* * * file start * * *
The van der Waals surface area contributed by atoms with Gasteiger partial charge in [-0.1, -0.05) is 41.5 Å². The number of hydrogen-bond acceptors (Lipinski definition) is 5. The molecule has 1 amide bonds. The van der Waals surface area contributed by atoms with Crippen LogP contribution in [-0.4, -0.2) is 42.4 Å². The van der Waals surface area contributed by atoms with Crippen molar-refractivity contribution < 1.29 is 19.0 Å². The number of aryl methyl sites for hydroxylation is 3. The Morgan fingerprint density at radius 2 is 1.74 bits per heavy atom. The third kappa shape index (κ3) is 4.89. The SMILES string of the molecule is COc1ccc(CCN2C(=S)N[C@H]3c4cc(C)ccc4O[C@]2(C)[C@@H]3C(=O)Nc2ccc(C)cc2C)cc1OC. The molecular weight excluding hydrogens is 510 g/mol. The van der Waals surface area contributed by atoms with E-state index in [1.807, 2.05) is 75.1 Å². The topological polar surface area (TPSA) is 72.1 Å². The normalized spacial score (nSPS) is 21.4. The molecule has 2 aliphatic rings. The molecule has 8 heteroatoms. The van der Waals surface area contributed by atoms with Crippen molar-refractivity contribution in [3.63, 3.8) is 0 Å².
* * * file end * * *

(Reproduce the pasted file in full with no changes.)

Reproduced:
The van der Waals surface area contributed by atoms with Gasteiger partial charge in [-0.1, -0.05) is 41.5 Å². The number of hydrogen-bond acceptors (Lipinski definition) is 5. The molecule has 1 amide bonds. The van der Waals surface area contributed by atoms with Crippen LogP contribution in [-0.4, -0.2) is 42.4 Å². The van der Waals surface area contributed by atoms with Crippen molar-refractivity contribution < 1.29 is 19.0 Å². The number of aryl methyl sites for hydroxylation is 3. The Morgan fingerprint density at radius 2 is 1.74 bits per heavy atom. The third kappa shape index (κ3) is 4.89. The SMILES string of the molecule is COc1ccc(CCN2C(=S)N[C@H]3c4cc(C)ccc4O[C@]2(C)[C@@H]3C(=O)Nc2ccc(C)cc2C)cc1OC. The molecular weight excluding hydrogens is 510 g/mol. The van der Waals surface area contributed by atoms with E-state index in [1.807, 2.05) is 75.1 Å². The topological polar surface area (TPSA) is 72.1 Å². The normalized spacial score (nSPS) is 21.4. The molecule has 2 aliphatic rings. The molecule has 8 heteroatoms. The van der Waals surface area contributed by atoms with Crippen molar-refractivity contribution in [3.63, 3.8) is 0 Å².